Frequently Asked Questions about the SAQ Calendar…
Can I link the SAQ Events calendar to my devices to keep informed?
Yes! The SAQ Events Calendar can be linked to your electronic calendar in your smart phone, tablet or computers via an RSS feed.
Put simply RSS feeds allow users to keep track of their favorite information on websites without having to manually visit the website each time.
The SAQ RSS Events Calendar feed allows us to automatically broadcast our events information, so that you can read it in your electronic diary/calendar on your devices, such as smart phone, tablet or computer without having to go to our website.
How do I link the SAQ Events Calendar to My devices?
Firstly, decide which calendar you wish to link. For the full calendar which includes musters, competitions, meetings etc, go to the Events page.
The screen shots below are for an Apple iPhone. Please note that the process from Step 3 onwards will vary slightly from device to device and according to your preferred calendar system, but they should be fairly similar for most devices.
Step 1. Proceed to Events page and scroll to the bottom until you see the little RSS Feed symbol, circled in blue in image 1 below. Tap the RSS Feed button.
Step 2. A small menu will be displayed, see Image 2. Select the option that best suits your device and circumstances.
Step 3. Another window will pop up with the option to subscribe or cancel. See Image 3 below. Tap ‘Subscribe’.
Step 4. Complete the subscribing process by accepting next steps, if any. May vary from device to device.
Step 5. Open up your calendar and scroll to the date of a known SAQ event to check that the Calendar RSS feed is working. See image below.
Congratulations! You can now view the upcoming SAQ events directly in your calendar!
Frequently Asked Questions about Standies…
What can Standardbreds do after racing?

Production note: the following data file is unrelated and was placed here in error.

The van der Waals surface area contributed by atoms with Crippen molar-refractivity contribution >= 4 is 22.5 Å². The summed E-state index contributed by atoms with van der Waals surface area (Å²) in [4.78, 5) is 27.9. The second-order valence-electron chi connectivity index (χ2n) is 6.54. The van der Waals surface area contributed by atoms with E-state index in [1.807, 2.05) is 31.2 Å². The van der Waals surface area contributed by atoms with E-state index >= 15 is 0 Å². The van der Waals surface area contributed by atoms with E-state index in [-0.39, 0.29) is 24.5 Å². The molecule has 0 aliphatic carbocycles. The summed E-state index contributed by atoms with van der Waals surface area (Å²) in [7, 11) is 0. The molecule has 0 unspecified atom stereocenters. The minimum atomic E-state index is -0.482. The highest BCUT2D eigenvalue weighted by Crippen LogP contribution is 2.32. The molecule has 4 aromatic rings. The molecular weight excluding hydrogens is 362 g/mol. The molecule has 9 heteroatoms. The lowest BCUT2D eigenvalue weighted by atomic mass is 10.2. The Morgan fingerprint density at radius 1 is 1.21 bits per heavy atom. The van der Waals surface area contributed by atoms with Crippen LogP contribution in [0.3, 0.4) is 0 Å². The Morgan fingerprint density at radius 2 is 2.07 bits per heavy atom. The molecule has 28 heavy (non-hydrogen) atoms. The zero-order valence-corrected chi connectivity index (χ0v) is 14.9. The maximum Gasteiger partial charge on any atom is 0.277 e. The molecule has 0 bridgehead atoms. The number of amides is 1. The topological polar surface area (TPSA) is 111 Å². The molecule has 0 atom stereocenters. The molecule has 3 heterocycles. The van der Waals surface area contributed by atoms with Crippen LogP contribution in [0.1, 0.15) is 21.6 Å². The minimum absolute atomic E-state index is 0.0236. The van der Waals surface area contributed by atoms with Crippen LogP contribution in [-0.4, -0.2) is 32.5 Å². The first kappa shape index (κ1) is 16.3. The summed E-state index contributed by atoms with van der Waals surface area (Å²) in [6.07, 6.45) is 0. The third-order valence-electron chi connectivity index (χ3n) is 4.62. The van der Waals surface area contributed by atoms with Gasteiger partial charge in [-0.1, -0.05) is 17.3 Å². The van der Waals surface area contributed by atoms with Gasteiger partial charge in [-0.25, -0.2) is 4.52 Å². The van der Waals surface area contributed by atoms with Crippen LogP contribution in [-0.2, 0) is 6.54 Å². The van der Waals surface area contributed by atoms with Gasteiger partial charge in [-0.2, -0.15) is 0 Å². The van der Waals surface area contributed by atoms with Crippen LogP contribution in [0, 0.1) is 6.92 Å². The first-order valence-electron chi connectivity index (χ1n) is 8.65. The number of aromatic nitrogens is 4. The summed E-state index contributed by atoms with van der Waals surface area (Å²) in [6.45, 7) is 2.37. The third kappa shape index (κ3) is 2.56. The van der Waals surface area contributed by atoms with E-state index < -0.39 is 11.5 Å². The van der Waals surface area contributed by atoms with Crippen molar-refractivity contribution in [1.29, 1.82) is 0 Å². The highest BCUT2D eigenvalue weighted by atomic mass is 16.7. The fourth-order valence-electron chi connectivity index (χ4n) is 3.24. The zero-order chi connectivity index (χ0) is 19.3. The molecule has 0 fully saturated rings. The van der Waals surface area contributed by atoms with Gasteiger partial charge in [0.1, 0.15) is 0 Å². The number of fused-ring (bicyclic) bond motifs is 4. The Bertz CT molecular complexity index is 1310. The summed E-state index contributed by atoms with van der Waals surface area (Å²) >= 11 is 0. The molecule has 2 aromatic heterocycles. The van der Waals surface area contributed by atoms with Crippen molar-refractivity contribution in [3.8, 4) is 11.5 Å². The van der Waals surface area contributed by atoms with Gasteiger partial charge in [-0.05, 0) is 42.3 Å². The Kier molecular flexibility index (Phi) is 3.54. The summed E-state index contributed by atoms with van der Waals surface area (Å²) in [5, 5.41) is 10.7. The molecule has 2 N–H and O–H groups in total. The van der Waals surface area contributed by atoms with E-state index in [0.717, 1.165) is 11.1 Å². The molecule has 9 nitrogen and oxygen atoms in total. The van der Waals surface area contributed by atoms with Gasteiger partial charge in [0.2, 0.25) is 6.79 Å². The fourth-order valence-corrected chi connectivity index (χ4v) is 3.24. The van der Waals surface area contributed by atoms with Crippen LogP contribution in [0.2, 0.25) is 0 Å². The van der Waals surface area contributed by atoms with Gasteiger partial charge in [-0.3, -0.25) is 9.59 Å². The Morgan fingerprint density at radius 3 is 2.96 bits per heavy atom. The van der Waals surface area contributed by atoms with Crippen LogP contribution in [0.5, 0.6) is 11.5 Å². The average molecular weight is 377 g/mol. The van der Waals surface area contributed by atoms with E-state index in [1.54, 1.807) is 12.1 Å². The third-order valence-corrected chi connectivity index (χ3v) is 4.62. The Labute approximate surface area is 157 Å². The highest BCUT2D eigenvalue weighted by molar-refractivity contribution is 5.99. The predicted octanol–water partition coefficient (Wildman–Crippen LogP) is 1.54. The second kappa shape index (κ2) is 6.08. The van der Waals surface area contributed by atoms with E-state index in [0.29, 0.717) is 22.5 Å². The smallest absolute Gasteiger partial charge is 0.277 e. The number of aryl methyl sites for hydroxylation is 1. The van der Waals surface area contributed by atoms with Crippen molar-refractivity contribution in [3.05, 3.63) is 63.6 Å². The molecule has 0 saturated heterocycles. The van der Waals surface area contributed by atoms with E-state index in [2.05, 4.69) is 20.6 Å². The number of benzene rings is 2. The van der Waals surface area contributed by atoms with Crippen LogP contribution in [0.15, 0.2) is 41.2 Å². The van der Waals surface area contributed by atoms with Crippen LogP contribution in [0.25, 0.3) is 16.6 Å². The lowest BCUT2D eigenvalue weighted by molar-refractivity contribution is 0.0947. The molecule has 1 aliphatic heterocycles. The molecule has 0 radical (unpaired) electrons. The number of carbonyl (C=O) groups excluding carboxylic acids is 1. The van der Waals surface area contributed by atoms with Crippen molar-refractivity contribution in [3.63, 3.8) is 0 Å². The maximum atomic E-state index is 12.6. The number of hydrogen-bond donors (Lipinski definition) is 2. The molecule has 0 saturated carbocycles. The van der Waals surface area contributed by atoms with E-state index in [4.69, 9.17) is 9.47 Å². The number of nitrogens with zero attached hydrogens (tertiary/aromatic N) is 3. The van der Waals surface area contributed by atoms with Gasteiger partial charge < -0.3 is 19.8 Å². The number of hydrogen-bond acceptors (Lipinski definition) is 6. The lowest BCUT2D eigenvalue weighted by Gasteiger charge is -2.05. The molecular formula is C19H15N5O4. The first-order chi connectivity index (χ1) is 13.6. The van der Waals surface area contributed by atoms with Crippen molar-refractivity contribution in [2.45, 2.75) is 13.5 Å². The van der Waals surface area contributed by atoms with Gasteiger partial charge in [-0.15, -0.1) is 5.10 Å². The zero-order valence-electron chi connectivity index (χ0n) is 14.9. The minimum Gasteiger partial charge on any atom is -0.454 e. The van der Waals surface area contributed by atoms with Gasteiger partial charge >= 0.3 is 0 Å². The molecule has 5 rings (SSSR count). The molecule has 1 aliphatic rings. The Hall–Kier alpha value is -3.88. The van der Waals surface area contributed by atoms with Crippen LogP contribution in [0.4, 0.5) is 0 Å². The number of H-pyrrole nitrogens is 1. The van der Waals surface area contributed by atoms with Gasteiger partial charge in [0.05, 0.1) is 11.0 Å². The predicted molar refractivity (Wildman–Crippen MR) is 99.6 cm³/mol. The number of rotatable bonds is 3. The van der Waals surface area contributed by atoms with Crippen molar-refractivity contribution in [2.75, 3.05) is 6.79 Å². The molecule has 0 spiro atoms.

Believe it or not you’ll see Standardbreds competing in dressage, endurance, showjumping, eventing, trail riding, Pony Club and Adult Riders…in fact in almost every discipline except thoroughbred racing! Many trail riding establishments use Standardbreds because they are generally calm and reliable horses. The Standardbred is also one of the preferred horses used by Riding for the Disabled.
They are very hardy, mostly due to the fact that a Standardbred in race training will be exercised for up to 14 kilometers a day in one session, when in race training. Many people own a Standardbred because it may have been their first horse, it may have been less expensive to purchase or they needed a horse they could learn on. There are quite a few adult riders and Pony Club members who own a Standardbred and they have probably all found how powerful the bond between them and their horse becomes.
What societies besides Harness Racing are there for Standardbreds?
There are organisations Australia-wide that support the Standardbred. Besides the harness racing bodies in each state, there are the Standardbred Pleasure and Performance Horse Associations (SPPHA) in most states of Australia. The SAQ is the Queensland body for short, and we run our own shows each year and have campaigned for a large number of Standardbred show rings at various locations around the State. We also have State Championships in showing, dressage and showjumping.
Is it true that Standardbreds can only trot or pace?
No, a Standardbred is a horse first and can canter and gallop just like any other horse. It’s sometimes true that a Standardbred that has come straight off the track (retired from racing) and is a pacer may find it a little difficult to trot or do a three beat canter at first, because it’s using a different set of muscles and been tranied to pace at speed. However with time and training they learn to use new sets of muscles and supple up a little more.
Another interesting fact is that all horses can pace and sometimes you’ll see young foals of any breed pace a little, just to test out and use different muscles.
Can Standardbreds canter in circles?
Yes…you’ll even see Standardbreds competing in dressage competitions. Again, horses that have not been taught, or are recently off the track will take a bit more education but they will learn to canter in a circle, just like other horses.
What colours do they come in?
Standardbreds mostly favour bay colours, plus some chestnuts, blacks and greys. Then there are the striking ‘coloured’ Standardbreds that are now eligible to compete in Pinto show classes.